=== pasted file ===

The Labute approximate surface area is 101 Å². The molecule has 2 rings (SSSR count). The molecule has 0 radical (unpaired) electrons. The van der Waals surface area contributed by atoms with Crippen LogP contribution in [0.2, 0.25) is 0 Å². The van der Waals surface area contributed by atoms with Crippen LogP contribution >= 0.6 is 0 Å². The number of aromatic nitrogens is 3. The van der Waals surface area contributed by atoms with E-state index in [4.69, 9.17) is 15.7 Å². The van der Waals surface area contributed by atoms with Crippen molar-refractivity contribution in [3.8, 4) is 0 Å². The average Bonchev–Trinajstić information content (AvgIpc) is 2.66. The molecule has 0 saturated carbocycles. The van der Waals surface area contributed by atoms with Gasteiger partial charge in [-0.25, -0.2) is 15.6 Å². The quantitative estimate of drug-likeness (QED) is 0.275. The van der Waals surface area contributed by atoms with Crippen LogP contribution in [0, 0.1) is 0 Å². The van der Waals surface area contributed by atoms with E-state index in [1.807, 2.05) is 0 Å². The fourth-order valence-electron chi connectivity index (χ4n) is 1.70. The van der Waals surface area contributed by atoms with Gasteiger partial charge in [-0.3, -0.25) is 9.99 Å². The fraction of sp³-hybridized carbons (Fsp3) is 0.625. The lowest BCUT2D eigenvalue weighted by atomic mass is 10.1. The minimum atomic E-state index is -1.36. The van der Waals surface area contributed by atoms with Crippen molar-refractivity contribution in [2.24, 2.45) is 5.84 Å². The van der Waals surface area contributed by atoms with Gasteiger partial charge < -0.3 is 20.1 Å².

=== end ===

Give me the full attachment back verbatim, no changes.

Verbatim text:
The Labute approximate surface area is 101 Å². The molecule has 2 rings (SSSR count). The molecule has 0 radical (unpaired) electrons. The van der Waals surface area contributed by atoms with Crippen LogP contribution in [0.2, 0.25) is 0 Å². The van der Waals surface area contributed by atoms with Crippen LogP contribution >= 0.6 is 0 Å². The number of aromatic nitrogens is 3. The van der Waals surface area contributed by atoms with E-state index in [4.69, 9.17) is 15.7 Å². The van der Waals surface area contributed by atoms with Crippen molar-refractivity contribution in [3.8, 4) is 0 Å². The average Bonchev–Trinajstić information content (AvgIpc) is 2.66. The molecule has 0 saturated carbocycles. The van der Waals surface area contributed by atoms with Gasteiger partial charge in [-0.25, -0.2) is 15.6 Å². The quantitative estimate of drug-likeness (QED) is 0.275. The van der Waals surface area contributed by atoms with Crippen LogP contribution in [0, 0.1) is 0 Å². The van der Waals surface area contributed by atoms with E-state index in [1.807, 2.05) is 0 Å². The fourth-order valence-electron chi connectivity index (χ4n) is 1.70. The van der Waals surface area contributed by atoms with Gasteiger partial charge in [-0.3, -0.25) is 9.99 Å². The fraction of sp³-hybridized carbons (Fsp3) is 0.625. The lowest BCUT2D eigenvalue weighted by atomic mass is 10.1. The minimum atomic E-state index is -1.36. The van der Waals surface area contributed by atoms with Crippen molar-refractivity contribution in [2.24, 2.45) is 5.84 Å². The van der Waals surface area contributed by atoms with Gasteiger partial charge < -0.3 is 20.1 Å².